4-year-old MLL has a mix of sun, clouds

Long-term future murky, but fifth year certainty for Bayhawks & Co.

Pro Lacrosse

August 20, 2004|By Kent Baker | Kent Baker,SUN STAFF

As Major League Lacrosse prepares to wrap up its fourth season this weekend with its championship tournament, the venture continues to experience growing pains.

Only one of the six franchises, Boston, is apt to show a definitive profit. Two others, the Bayhawks and Rochester, are becoming solvent and three are struggling. But there is no doubt the league will return next summer.

"We already know we'll be around for Year 5," said MLL chief operating officer David Gross, who took over the league's direction for 2004. "I think for a fourth year, we're doing very well."

Still, longtime associates of the league admit that the original goals for attendance were far too optimistic.

Only Boston has reached the 5,000-a-game figure officials believed possible when the league was formed for 2001. Long Island, New Jersey and Philadelphia all averaged less than 3,000 a game this year.

The country's two traditional hotbeds for lacrosse, Baltimore and Long Island, produced disappointing gate results until the Bayhawks surged this season, thanks to a change of venue to Towson University, a change of leadership to general manager Jay Pivec and some breaks from Mother Nature.

The Bayhawks' average attendance increased from 2,470 in 2003 to 4,316 this year.

"We've turned the corner," said Bayhawks majority owner Dave Pivec. "The first couple of years, I failed dismally and spent way too much [in advertising]. Now, we're selling tickets one at a time and I lay a majority of the reason why we're over the hump to my nephew [Jay]."

The inflated early estimates of potential popularity have affected the players, who were forced to take salary slashes when paid attendance lagged. Two games have been cut from the schedule of every team the past two years, compensating for some of the cuts, but the average salary has dropped into the $13,000 range, hardly enough to make it a full-time job.

"Personally, I thought we were paid a little more than we should've been that first year," said Bayhawks attackman Tom Marechek. "I thought they [the league] were in over their heads a little."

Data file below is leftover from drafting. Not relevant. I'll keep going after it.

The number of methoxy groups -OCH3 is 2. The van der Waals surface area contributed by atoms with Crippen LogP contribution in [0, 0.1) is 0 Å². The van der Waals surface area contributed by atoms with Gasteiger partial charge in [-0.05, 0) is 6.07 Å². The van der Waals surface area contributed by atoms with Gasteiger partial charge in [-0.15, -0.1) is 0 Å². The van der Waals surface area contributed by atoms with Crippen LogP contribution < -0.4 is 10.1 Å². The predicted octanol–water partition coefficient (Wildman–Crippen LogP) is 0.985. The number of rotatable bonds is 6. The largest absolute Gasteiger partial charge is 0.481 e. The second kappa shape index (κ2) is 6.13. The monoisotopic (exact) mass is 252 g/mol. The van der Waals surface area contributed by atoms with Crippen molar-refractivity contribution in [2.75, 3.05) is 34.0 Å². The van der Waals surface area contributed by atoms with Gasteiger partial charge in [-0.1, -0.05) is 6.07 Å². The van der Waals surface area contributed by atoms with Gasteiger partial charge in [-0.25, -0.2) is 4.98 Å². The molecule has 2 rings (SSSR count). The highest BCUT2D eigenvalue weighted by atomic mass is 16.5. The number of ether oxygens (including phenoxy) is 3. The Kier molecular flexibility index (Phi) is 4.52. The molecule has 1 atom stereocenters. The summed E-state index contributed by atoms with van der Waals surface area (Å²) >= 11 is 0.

Although the vast majority of players understand that they are pioneers, there is still some grumbling.

"We're kind of unhappy that they keep cutting," said the Bayhawks' Paul Cantabene, who set an MLL record by winning 238 faceoffs. "We don't get a whole lot of practice pay or travel reimbursement. Some guys won't play because it's not worth taking their weekends all summer. They have family obligations.

"Guys are hoping that one day, if they play indoor and outdoor, it can be full-time work. But I don't know if it'll ever get to that point. We understand the dilemma. They're a company trying to make money. But we make a lot of sacrifices. We've sucked it up for a while. There is going to be a time when the league is going to have to give back a bit.

"But I think we're headed in the right direction."

The product is well received by the fans who do attend. The game is fast, competitive and exciting, in large measure because of a shot clock, two-point goal and the immense skill of the players.

But there have been hitches in the administration. For instance, the All-Star Game was canceled this season and the playoffs moved in June from Philadelphia - site of last year's tournament - to Boston.

"The All-Star Game in 2003 wasn't a great game," said Gross. "Expense wasn't even a factor. It was that we had to play it on a Thursday night and everybody was playing two days later. The players were reluctant to put it all on the line. We're working on dedicating a week just for the All-Star Game."

Would the league draw better if the games were played in the spring - when lacrosse interest is at its height? Would television coverage be less effective then? Is expansion in the picture? These are all questions officials are addressing.

The success of two games this year in the West - Seattle attracted more than 9,000 fans and Denver more than 8,000 for games involving the Bayhawks - has the MLL thinking toward the West Coast.

"We have plans to double in size over four years," said Gross. "Our plan is to grow slow and steady. There are a lot of reasons to go west and we'll do games in both those venues next summer. Thirteen people have inquired about teams. In the meantime, we need better local ownership in some places where we should be doing better."

Team-by-team 2004 MLL attendance

No. Team....Avg. ....Comment

1. Boston.... 5,681....Not known as a lacrosse hotbed, strong marketing has team ahead of the field.

2. Rochester.... 4,421....By next season, this franchise could turn a small profit.

3. Bayhawks.... 4,316....Made significant strides this summer with favorable weather, improved sales.

4. Long Island.... 2,910....Struggling at the gate despite a history of success on the field.

5. New Jersey.... 2,491.... Eleven consecutive defeats after winning opener didn't help.

6. Philadelphia.... 2,444 Late transfer from Bridgeport, Conn., left little time to sell tickets.

League average....4,080....Games in Seattle and Denver boosted the final total.

- Kent Baker

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